Global Accelerator

AWS Global Accelerator is a service in which you create accelerators to improve availability and performance of your applications for local and global users. Global Accelerator directs traffic to optimal endpoints over the AWS global network. This improves the availability and performance of your internet applications that are used by a global audience. By default, Global Accelerator provides you with 2 static IP addresses that you can associate with your accelerator, or you can bring your own.

Includes following components:

  • Static IP addresses - Global Accelerator provides you with 2 IP addresses, or you can bring your own.

  • Accelerator - directs traffic to optimal endpoints over AWS global network to improve the availability and performance of your web applications. Each accelerator includes one or more listeners.

  • DNS name - Global Accelerator assigns each accelerator a default DNS name - similar to - that points to the static IP addresses that Global Accelerator assigns to you. Depending on the use case, you can use your accelerator's static IP addresses or DNS name to route traffic to your accelerator, or setup DNS records to route traffic using your own custom domain name.

  • Network Zone - A network zone services the static IP addresses for your accelerator from a unique IP subnet. Similar to AWS Availability Zone, a network zone is an isolated unit with its own set of physical infrastructure. When you configure accelerator, by default, Global Accelerator allocates 2 IPv4 addresses for it. If one IP address from a network zone becomes unavailable due to IP address blocking by certain client networks, or network disruptions, client applications can retry on the healthy static IP address from the other isolated network zone.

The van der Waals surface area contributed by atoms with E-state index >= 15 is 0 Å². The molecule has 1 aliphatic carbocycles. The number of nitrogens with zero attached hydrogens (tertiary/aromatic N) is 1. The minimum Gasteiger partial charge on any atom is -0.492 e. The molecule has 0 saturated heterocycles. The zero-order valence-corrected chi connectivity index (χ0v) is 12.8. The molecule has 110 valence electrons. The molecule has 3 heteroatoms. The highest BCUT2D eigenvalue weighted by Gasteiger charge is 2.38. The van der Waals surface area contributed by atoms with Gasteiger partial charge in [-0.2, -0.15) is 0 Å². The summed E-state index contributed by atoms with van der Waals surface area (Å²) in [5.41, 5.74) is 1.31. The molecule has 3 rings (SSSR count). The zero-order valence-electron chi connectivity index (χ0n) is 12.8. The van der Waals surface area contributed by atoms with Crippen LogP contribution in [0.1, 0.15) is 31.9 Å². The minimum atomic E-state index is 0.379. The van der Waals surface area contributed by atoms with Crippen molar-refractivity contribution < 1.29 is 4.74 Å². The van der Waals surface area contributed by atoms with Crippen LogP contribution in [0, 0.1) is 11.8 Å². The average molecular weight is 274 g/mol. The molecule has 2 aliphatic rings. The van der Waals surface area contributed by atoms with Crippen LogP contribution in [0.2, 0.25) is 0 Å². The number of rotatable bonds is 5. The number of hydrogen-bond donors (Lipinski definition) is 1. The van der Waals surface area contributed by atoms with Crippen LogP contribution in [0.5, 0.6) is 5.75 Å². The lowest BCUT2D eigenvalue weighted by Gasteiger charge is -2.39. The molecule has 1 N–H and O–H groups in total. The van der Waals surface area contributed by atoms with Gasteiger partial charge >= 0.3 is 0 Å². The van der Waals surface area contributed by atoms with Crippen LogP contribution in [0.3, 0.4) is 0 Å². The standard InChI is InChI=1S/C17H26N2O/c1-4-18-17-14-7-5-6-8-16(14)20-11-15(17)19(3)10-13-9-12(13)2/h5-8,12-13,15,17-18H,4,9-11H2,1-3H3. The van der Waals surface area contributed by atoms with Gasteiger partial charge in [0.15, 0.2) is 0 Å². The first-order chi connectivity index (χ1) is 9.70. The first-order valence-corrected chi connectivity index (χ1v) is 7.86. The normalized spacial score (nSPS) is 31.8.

• Listener - A listener processes inbound connections from clients to Global Accelerator, based on the port (or port range) and protocol that you configure. Global Accelerator supports both TCP and UDP protocols. Each listener has one or more endpoint groups associated with it, and traffic is forwarded to endpoints in one of the groups. You associate endpoint groups with listeners by specifying the regions that you want to distribute traffic to. Traffic is distributed to optimal endpoints within the endpoint groups associated with endpoint listener.

  • Endpoint Group - Each endpont group is associated with AWS region. Endpoint groups include one or more endpoints in a region. You can increase or reduce the percentage of traffic that would be otherwise directed to an endpoint group by adjusting a setting called a traffic dial. The traffic dial lets you easily do performance testing or blue/green deployment testing for new releases across different AWS regions, for example.

  • Endpoint - Endpoints can be NLB, ALB, EC2 instances or Elastic IP addresses. An ALB endpoint can be an internet-facing or internal. Traffic is routed to endpoints based on configuration options that you choose, such as endpoint weights. For each endpoint, you can configure weights, which a numbers that you can use to specify the proportion of traffic to route to each one. This can be useful, for example, to do performance testing within a region.

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